EU Commission Moving Forward With Legislation Demanding One Hour Removal Of 'Terrorist Content'
from the ask-and-ye-shall-receive-as-many-fines-as-ye-can-collect dept
Governments — which will process requests from citizens in statutorily-required time almost zero percent of the time — never think the private sector moves fast enough. The government says “Jump” and then immediately asks why the jumping wasn’t already in progress when it ordered the jumping to commence.
Content that isn’t even of the “I know it when I see it” variety isn’t being taken down quickly enough for the EU. Various members have implemented their own 24-hour policies for the removal of everything from “hate speech” to “extremist content” — both particularly difficult to classify immediately when context and newsworthiness must be considered.
The EU Commission is reeling in the leash it has attached to US social media companies. It pitched the idea back in March but now appears to following through with its threats. The latest move towards impossibility is detailed by The Financial Times.
Brussels plans to force companies including Facebook, YouTube and Twitter to identify and delete online terrorist propaganda and extremist violence or face the threat of fines.
The European Commission has decided to abandon a voluntary approach to get big internet platforms to remove terror-related videos, posts and audio clips from their websites, in favour of tougher draft regulation due to be published next month.
Here’s the stipulation that will turn popular social media sites into EU-owned ATMs.
Although details of the regulation are still being drawn up inside the commission, a senior EU official said the draft legislation was likely to impose a limit of one hour for platforms to delete material flagged as terrorist content by police and law enforcement bodies.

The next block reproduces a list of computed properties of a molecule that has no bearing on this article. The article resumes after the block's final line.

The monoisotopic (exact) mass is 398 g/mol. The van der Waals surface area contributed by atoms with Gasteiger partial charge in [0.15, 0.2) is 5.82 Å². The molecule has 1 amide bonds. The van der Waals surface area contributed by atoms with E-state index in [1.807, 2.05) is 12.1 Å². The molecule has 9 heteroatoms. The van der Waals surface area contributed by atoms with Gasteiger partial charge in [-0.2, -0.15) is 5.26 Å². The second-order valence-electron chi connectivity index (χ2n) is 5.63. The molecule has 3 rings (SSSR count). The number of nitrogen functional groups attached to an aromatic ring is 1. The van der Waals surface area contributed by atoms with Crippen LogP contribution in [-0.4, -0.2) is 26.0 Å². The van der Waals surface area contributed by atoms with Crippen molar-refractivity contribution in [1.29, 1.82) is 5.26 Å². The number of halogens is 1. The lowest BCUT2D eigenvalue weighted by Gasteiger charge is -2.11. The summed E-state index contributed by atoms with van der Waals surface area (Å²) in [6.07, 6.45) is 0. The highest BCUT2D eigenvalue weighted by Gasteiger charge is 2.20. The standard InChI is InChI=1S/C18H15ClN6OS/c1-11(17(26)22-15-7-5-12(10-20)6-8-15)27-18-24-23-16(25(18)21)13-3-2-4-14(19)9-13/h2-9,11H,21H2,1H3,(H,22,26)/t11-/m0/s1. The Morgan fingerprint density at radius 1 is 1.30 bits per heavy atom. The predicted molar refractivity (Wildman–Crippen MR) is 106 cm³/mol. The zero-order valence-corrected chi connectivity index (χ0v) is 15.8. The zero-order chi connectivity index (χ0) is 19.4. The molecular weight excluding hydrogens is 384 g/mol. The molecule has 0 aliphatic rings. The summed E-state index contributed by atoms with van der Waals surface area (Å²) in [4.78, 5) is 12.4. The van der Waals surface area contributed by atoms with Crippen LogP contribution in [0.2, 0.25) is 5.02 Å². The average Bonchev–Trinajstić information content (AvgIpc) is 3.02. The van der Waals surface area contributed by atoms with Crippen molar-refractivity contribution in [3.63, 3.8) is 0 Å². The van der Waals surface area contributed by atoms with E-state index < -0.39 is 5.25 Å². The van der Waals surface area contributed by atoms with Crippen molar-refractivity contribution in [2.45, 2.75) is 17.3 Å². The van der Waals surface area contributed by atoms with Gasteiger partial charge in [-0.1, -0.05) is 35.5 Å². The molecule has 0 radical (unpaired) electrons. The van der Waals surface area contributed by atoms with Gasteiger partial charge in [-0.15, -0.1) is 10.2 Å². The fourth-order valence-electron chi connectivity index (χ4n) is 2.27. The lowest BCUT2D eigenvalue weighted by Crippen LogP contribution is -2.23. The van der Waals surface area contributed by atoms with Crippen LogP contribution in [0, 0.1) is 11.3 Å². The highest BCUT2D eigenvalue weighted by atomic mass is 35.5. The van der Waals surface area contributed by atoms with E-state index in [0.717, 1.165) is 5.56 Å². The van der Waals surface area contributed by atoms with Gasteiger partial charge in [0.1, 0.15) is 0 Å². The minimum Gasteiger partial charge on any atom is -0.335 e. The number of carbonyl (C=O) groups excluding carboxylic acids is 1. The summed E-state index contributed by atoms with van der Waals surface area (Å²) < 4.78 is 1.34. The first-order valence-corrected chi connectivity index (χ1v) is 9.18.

Imagine imposing this sort of time limit on anything a government agency does. Imagine the outcry about the impossibility of serving citizens in a timely fashion. But nothing’s too short for the private sector, which can set about nuking content indiscriminately just in case, rather than write checks to the EU on an hourly basis.
The impetus is recent terrorist attacks, of course. Any amount of ridiculousness can be excused in the name of public safety and national security, even if the resulting mess has almost zero impact on either of those two concerns.
The incumbent social media sites already have algorithms and live moderation teams addressing questionable content. And it’s still not enough for insatiable government officials. Entrants into the market may as well not even bother. They cannot hope to stay alive, much less compete, if governments are going to hold them directly responsible for content posted by their users.
Then there’s the fact that burying stuff as soon as it shows up does little to aid investigations or the pursuit of terrorists. Ask anyone who’s witnessed the damage done to law enforcement efforts by SESTA/FOSTA — a law touted as a crushing blow to human trafficking. All it’s done is make traffickers harder to find by forcing them to utilize less visible platforms and communication methods. The same thing is happening here and every time “terrorist content” is nuked, it makes martyrs of villains and proves to acolytes and new recruits the West is out to get them.
The EU would be better off letting the voluntary measures already in place go to work. The press for one-hour turn time reeks of rent collection, not honest concerns about public safety.